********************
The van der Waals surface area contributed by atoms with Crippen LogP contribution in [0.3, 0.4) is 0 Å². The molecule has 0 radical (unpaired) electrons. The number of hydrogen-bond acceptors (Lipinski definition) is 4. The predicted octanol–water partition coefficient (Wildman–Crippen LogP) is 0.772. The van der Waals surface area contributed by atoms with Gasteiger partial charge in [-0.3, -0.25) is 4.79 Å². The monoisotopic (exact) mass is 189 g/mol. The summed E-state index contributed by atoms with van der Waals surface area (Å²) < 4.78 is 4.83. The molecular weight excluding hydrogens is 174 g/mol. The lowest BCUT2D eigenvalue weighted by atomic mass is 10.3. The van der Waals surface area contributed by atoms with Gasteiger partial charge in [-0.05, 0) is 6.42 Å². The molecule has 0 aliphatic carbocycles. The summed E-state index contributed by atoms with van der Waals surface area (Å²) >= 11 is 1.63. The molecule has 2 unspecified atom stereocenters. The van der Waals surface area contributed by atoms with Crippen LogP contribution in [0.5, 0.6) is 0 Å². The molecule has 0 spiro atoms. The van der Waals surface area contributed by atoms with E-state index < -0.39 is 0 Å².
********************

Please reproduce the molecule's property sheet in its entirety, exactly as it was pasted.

The van der Waals surface area contributed by atoms with Crippen LogP contribution in [0.3, 0.4) is 0 Å². The molecule has 0 radical (unpaired) electrons. The number of hydrogen-bond acceptors (Lipinski definition) is 4. The predicted octanol–water partition coefficient (Wildman–Crippen LogP) is 0.772. The van der Waals surface area contributed by atoms with Gasteiger partial charge in [-0.3, -0.25) is 4.79 Å². The monoisotopic (exact) mass is 189 g/mol. The summed E-state index contributed by atoms with van der Waals surface area (Å²) < 4.78 is 4.83. The molecular weight excluding hydrogens is 174 g/mol. The lowest BCUT2D eigenvalue weighted by atomic mass is 10.3. The van der Waals surface area contributed by atoms with Gasteiger partial charge in [-0.05, 0) is 6.42 Å². The molecule has 0 aliphatic carbocycles. The summed E-state index contributed by atoms with van der Waals surface area (Å²) >= 11 is 1.63. The molecule has 2 unspecified atom stereocenters. The van der Waals surface area contributed by atoms with Crippen LogP contribution in [0.5, 0.6) is 0 Å². The molecule has 0 spiro atoms. The van der Waals surface area contributed by atoms with E-state index < -0.39 is 0 Å².